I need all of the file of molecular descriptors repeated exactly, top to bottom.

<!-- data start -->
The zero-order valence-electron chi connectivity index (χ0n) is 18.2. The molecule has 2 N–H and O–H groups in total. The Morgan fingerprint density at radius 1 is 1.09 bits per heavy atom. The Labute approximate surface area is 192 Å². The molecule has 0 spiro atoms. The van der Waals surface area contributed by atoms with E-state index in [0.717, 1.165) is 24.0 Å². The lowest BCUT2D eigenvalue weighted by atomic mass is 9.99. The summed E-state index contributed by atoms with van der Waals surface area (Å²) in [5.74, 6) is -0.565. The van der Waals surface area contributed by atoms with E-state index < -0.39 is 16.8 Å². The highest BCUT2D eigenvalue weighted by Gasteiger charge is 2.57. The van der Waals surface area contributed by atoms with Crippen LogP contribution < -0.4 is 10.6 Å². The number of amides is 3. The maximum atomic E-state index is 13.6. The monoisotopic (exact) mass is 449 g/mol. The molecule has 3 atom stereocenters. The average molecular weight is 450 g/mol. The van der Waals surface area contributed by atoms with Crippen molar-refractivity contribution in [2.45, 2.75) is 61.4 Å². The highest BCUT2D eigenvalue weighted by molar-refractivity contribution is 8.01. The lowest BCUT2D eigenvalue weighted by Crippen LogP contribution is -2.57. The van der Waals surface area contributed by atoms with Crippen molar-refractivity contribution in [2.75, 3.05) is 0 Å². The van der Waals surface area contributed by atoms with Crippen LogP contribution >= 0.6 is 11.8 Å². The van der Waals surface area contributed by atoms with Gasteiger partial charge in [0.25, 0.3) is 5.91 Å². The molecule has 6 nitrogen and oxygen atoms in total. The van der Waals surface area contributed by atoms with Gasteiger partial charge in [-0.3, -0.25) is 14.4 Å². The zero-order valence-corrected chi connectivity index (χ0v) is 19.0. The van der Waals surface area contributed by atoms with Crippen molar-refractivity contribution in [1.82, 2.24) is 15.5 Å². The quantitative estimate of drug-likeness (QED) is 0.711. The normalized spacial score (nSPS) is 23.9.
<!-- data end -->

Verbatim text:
The zero-order valence-electron chi connectivity index (χ0n) is 18.2. The molecule has 2 N–H and O–H groups in total. The Morgan fingerprint density at radius 1 is 1.09 bits per heavy atom. The Labute approximate surface area is 192 Å². The molecule has 0 spiro atoms. The van der Waals surface area contributed by atoms with E-state index in [0.717, 1.165) is 24.0 Å². The lowest BCUT2D eigenvalue weighted by atomic mass is 9.99. The summed E-state index contributed by atoms with van der Waals surface area (Å²) in [5.74, 6) is -0.565. The van der Waals surface area contributed by atoms with E-state index < -0.39 is 16.8 Å². The highest BCUT2D eigenvalue weighted by Gasteiger charge is 2.57. The van der Waals surface area contributed by atoms with Crippen LogP contribution < -0.4 is 10.6 Å². The number of amides is 3. The maximum atomic E-state index is 13.6. The monoisotopic (exact) mass is 449 g/mol. The molecule has 3 atom stereocenters. The average molecular weight is 450 g/mol. The van der Waals surface area contributed by atoms with Crippen molar-refractivity contribution in [2.45, 2.75) is 61.4 Å². The highest BCUT2D eigenvalue weighted by molar-refractivity contribution is 8.01. The lowest BCUT2D eigenvalue weighted by Crippen LogP contribution is -2.57. The van der Waals surface area contributed by atoms with Crippen molar-refractivity contribution in [2.75, 3.05) is 0 Å². The van der Waals surface area contributed by atoms with Crippen LogP contribution >= 0.6 is 11.8 Å². The van der Waals surface area contributed by atoms with Gasteiger partial charge in [0.25, 0.3) is 5.91 Å². The molecule has 6 nitrogen and oxygen atoms in total. The van der Waals surface area contributed by atoms with Gasteiger partial charge in [-0.3, -0.25) is 14.4 Å². The zero-order valence-corrected chi connectivity index (χ0v) is 19.0. The van der Waals surface area contributed by atoms with Crippen molar-refractivity contribution in [1.82, 2.24) is 15.5 Å². The quantitative estimate of drug-likeness (QED) is 0.711. The normalized spacial score (nSPS) is 23.9.